Hudzinski, Wawrzyniak

Asuntos acumulados C-611/10, C-612/10     Joint cases C-611/10, C-612/10

English summary: Articles 14(1)(a) and 14a(1)(a) of Council Regulation (EEC) No 1408/71 of 14 June 1971 on the application of social security schemes to employed persons, to self-employed persons and to members of their families moving within the Community, as amended and updated by Council Regulation (EC) No 118/97 of 2 December 1996, as amended by Regulation (EC) No 647/2005 of the European Parliament and of the Council of 13 April 2005, must be interpreted as not precluding a Member State, which is not designated under those provisions as being the competent State, from granting child benefits in accordance with its national law to a migrant worker who is working temporarily within its territory in circumstances such as those in the main proceedings, including in the case where it is established, first, that the worker concerned has not suffered any legal disadvantage by reason of the fact that he has exercised his freedom of movement, since he has retained his entitlement to family benefits of the same kind in the competent Member State, and, second, that neither that worker nor the child for whom the benefit is claimed habitually resides within the territory of the Member State in which the temporary work was carried out. The rules of the FEU Treaty on the free movement of workers must be interpreted as precluding the application, in a situation such as that at issue in the main proceedings, of a rule of national law, such as that resulting from Paragraph 65 of the Law on income tax (Einkommensteuergesetz), in so far as it involves, not a reduction in the amount of the benefit corresponding to the amount of a comparable benefit received in another State, but exclusion from that benefit.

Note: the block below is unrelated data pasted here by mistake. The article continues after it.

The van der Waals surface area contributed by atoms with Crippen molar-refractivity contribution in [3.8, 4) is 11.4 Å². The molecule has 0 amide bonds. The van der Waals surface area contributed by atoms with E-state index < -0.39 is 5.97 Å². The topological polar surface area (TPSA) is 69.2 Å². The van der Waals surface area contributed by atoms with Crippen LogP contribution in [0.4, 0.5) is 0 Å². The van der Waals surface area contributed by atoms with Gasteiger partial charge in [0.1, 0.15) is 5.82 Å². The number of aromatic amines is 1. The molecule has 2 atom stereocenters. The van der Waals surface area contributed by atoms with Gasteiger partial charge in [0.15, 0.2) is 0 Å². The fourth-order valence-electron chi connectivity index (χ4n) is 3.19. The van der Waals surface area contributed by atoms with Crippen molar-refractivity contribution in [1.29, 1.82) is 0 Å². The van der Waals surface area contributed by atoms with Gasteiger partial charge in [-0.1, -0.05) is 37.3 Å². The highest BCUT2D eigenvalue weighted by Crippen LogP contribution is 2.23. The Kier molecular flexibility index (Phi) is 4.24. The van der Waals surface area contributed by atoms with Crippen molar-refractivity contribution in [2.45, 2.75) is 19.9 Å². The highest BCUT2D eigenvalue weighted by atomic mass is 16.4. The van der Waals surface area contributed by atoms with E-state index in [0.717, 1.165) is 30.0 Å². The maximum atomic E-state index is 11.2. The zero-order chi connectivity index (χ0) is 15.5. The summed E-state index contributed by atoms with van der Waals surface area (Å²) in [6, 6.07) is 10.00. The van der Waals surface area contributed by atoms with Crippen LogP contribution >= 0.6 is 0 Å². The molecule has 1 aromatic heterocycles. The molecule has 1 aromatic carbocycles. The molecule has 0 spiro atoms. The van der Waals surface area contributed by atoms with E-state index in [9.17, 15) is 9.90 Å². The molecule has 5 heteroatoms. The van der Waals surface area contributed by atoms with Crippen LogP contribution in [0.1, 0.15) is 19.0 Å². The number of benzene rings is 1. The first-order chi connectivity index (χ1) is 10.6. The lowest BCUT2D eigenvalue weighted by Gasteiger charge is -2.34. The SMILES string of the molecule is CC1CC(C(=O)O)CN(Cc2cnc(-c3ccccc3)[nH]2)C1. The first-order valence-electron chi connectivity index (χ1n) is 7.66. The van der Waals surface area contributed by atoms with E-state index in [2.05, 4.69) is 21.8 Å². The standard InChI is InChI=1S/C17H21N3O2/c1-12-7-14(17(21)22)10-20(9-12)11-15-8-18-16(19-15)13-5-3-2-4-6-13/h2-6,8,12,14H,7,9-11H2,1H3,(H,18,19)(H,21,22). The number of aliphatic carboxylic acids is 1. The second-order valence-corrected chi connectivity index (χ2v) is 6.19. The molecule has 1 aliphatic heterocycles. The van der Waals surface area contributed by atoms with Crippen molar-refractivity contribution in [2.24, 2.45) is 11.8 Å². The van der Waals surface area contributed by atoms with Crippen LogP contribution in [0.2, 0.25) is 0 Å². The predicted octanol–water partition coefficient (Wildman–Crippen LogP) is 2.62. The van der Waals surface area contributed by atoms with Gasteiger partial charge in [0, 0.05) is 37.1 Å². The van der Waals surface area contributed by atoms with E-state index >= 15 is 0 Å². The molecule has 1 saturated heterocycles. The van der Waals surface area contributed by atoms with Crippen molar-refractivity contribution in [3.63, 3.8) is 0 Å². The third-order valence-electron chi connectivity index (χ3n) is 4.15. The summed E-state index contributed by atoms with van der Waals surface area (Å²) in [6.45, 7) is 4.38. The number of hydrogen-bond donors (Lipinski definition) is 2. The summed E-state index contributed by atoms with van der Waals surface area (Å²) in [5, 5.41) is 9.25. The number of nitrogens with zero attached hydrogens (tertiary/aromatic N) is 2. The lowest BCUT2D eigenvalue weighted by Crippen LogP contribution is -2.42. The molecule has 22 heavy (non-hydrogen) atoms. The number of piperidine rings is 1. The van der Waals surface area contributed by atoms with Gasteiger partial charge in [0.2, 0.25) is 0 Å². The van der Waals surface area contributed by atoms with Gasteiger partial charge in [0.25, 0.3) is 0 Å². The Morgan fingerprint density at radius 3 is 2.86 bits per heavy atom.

Trending topic: balanced allocation of taxing powers.
Doctrina: “El Derecho de la Unión no se opone a que un Estado miembro reconozca prestaciones familiares a trabajadores destacados o de temporada con respecto a los cuales no es, en principio, el Estado competente. No obstante, una vez ejercida esta facultad, la norma nacional que excluye tales prestaciones cuando debe abonarse en otro Estado una prestación equivalente es contraria a la libre circulación de los trabajadores“.

Comentario: la sentencia resulta especialmente interesante, pues vincula la discriminación en el ámbito de la Seguridad Social con el reparto del poder tributario. En efecto, considera que “una desventaja de este tipo resulta tanto menos justificada por cuanto la prestación solicitada se financia mediante ingresos fiscales y por cuanto, según la legislación alemana, los Sres. Hudzinski y Wawrzyniak tienen derecho a dicha prestación por haber estado sujetos al impuesto sobre la renta en Alemania por obligación personal. Por consiguiente, semejante desventaja, aun cuando pueda explicarse por las disparidades de las legislaciones sobre seguridad social de los Estados miembros, que subsisten pese a la existencia de normas de coordinación previstas por el Derecho de la Unión, es contraria a las exigencias del Derecho de la Unión en materia de libre circulación de los trabajadores”.

Pensamos, por tanto, que es necesario un examen pausado de esta sentencia para comprender mejor la causa de justificación de las restricciones a las libertades basada en el reparto equilibrado de la soberanía fiscal (del “poder tributario”).

Tendencia: reparto equilibrado de la soberanía fiscal entre Estados miembros

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